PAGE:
Energy in Europe: placing users at the centre of the digitalization strategy

Sponsored by: INESC
24 Feb 2021 |

Power systems will have to change if we are to achieve the goals set out by the European Green Deal. But while innovation is a much-needed step to reach carbon neutrality, the right approach in the digitalisation strategy must be adopted with a central figure and a watchword in mind: end-users and interoperability

Climate action is at the heart of the European Green Deal. A set of measures has been established to leverage a reduction in greenhouse gas emissions by investing in cutting-edge research and innovation. This reduction will only take place by adopting a multidisciplinary strategy that acts on the energy value chain as a whole. How can we achieve this? By increasing the electrification of society. By replacing the conventional resources with renewables. By improving the efficiency of conversion and storage of electricity. By developing new energy vectors, such as green hydrogen for industry and heavy-duty transportation.

The most comprehensive approach to this ambitious goal was designed in 2015 with the Energy Union strategy, which addresses the dimensions that give EU citizens secure, sustainable, competitive, and affordable energy. This is the only way to proceed: placing end-users at the centre of the energy system of the future. This system should be capable of responding seamlessly to their needs, not only based on economics but also on other less tangible relevant factors, such as environmental impact, security and social dynamics.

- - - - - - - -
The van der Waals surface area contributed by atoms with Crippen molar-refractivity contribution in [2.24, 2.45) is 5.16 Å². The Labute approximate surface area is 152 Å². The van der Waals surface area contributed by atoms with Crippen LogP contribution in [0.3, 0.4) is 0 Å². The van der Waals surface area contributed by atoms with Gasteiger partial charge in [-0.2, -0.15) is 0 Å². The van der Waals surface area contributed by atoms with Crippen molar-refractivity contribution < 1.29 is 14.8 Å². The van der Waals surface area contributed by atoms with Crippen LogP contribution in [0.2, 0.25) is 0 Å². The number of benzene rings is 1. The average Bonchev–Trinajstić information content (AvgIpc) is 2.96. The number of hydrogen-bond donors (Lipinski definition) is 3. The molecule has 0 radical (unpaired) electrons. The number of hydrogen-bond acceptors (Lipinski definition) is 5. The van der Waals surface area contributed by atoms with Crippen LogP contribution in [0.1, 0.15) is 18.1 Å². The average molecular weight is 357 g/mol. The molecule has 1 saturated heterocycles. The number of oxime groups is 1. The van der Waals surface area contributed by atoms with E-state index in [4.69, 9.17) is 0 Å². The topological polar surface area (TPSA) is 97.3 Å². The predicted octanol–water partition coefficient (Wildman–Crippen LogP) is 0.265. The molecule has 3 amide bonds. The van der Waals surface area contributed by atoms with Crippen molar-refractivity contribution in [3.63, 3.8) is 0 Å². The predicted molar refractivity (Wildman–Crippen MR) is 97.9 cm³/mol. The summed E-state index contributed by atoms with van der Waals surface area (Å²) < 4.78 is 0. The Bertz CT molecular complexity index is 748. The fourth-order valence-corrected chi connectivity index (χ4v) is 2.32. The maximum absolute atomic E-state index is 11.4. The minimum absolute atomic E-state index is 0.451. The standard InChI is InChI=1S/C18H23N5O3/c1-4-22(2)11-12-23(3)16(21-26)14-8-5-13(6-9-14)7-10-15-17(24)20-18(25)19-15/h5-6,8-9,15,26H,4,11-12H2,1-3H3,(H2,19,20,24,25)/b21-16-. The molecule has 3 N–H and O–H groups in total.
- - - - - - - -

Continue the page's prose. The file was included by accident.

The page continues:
Human-centricity is key

A profound transformation of the electrical system towards digitalisation needs to occur fast. That will be the only way to reach a level of interaction in which a less predictable behaviour of end-users (mainly due to less passive electrical demand), matches a variable supply from primary renewable energy resources. Digitalisation has already started from the infrastructure side with significant investment in monitoring and control of transmission, namely of distribution grids, towards a successful Smart Grid implementation. The roll-out of smart meters (as sensors) provide clearer visibility of the state of the electrical grid.

A flexible and resilient distribution grid is crucial to foster the implementation of advanced management concepts from both the grid side and the active end-users side. Local energy communities and other innovative businesses that explore the concept of Energy of Proximity are good examples.

Overcoming barriers

To maximise the role of local energy systems, one must promote user interaction through adequate information and communication technologies. In this sense, the digitalisation strategy must focus on users. Several demonstration projects have been implementing user centric management models; the majority takes place at cooperatives and communities that negotiate energy supply contracts globally and optimise the use of local resources.